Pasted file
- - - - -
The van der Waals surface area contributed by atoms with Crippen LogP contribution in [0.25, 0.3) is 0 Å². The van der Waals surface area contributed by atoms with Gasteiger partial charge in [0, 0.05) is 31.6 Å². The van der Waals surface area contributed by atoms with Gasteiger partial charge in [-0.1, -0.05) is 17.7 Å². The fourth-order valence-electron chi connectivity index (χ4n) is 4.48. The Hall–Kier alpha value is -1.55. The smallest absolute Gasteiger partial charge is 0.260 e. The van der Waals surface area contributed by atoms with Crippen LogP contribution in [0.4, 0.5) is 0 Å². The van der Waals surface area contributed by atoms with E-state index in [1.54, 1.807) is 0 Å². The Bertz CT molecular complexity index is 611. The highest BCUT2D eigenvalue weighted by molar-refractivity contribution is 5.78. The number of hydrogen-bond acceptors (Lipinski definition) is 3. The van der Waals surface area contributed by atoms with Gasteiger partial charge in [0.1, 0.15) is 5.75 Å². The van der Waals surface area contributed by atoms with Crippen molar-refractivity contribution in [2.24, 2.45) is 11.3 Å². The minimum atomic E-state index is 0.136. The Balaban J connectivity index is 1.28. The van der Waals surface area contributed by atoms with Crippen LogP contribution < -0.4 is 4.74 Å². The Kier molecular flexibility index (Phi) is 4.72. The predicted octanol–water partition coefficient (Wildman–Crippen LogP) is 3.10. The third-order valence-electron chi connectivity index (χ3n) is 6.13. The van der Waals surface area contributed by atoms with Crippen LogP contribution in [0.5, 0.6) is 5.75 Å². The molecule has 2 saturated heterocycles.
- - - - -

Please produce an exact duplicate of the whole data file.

The van der Waals surface area contributed by atoms with Crippen LogP contribution in [0.25, 0.3) is 0 Å². The van der Waals surface area contributed by atoms with Gasteiger partial charge in [0, 0.05) is 31.6 Å². The van der Waals surface area contributed by atoms with Gasteiger partial charge in [-0.1, -0.05) is 17.7 Å². The fourth-order valence-electron chi connectivity index (χ4n) is 4.48. The Hall–Kier alpha value is -1.55. The smallest absolute Gasteiger partial charge is 0.260 e. The van der Waals surface area contributed by atoms with Crippen LogP contribution in [0.4, 0.5) is 0 Å². The van der Waals surface area contributed by atoms with E-state index in [1.54, 1.807) is 0 Å². The Bertz CT molecular complexity index is 611. The highest BCUT2D eigenvalue weighted by molar-refractivity contribution is 5.78. The number of hydrogen-bond acceptors (Lipinski definition) is 3. The van der Waals surface area contributed by atoms with Gasteiger partial charge in [0.1, 0.15) is 5.75 Å². The van der Waals surface area contributed by atoms with Crippen molar-refractivity contribution in [2.24, 2.45) is 11.3 Å². The minimum atomic E-state index is 0.136. The Balaban J connectivity index is 1.28. The van der Waals surface area contributed by atoms with Crippen LogP contribution < -0.4 is 4.74 Å². The Kier molecular flexibility index (Phi) is 4.72. The predicted octanol–water partition coefficient (Wildman–Crippen LogP) is 3.10. The third-order valence-electron chi connectivity index (χ3n) is 6.13. The van der Waals surface area contributed by atoms with Crippen LogP contribution in [0.5, 0.6) is 5.75 Å². The molecule has 2 saturated heterocycles.